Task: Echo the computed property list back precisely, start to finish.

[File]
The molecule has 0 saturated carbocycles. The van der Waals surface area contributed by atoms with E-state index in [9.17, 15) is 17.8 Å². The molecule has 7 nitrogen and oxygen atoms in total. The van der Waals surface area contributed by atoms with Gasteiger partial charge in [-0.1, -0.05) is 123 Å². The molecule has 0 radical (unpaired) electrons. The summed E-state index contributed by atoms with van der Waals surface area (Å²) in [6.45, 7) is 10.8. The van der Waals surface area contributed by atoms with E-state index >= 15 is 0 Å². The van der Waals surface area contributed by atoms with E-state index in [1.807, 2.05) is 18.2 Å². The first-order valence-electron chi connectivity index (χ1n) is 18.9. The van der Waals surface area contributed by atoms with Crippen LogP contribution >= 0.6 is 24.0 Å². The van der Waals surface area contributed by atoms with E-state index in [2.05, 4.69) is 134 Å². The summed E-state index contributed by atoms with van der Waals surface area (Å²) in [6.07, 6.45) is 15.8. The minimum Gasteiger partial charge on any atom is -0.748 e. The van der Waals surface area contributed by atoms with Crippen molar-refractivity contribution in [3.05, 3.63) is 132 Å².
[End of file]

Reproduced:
The molecule has 0 saturated carbocycles. The van der Waals surface area contributed by atoms with E-state index in [9.17, 15) is 17.8 Å². The molecule has 7 nitrogen and oxygen atoms in total. The van der Waals surface area contributed by atoms with Gasteiger partial charge in [-0.1, -0.05) is 123 Å². The molecule has 0 radical (unpaired) electrons. The summed E-state index contributed by atoms with van der Waals surface area (Å²) in [6.45, 7) is 10.8. The van der Waals surface area contributed by atoms with E-state index >= 15 is 0 Å². The van der Waals surface area contributed by atoms with E-state index in [1.807, 2.05) is 18.2 Å². The first-order valence-electron chi connectivity index (χ1n) is 18.9. The van der Waals surface area contributed by atoms with Crippen LogP contribution >= 0.6 is 24.0 Å². The van der Waals surface area contributed by atoms with E-state index in [2.05, 4.69) is 134 Å². The summed E-state index contributed by atoms with van der Waals surface area (Å²) in [6.07, 6.45) is 15.8. The minimum Gasteiger partial charge on any atom is -0.748 e. The van der Waals surface area contributed by atoms with Crippen molar-refractivity contribution in [3.05, 3.63) is 132 Å².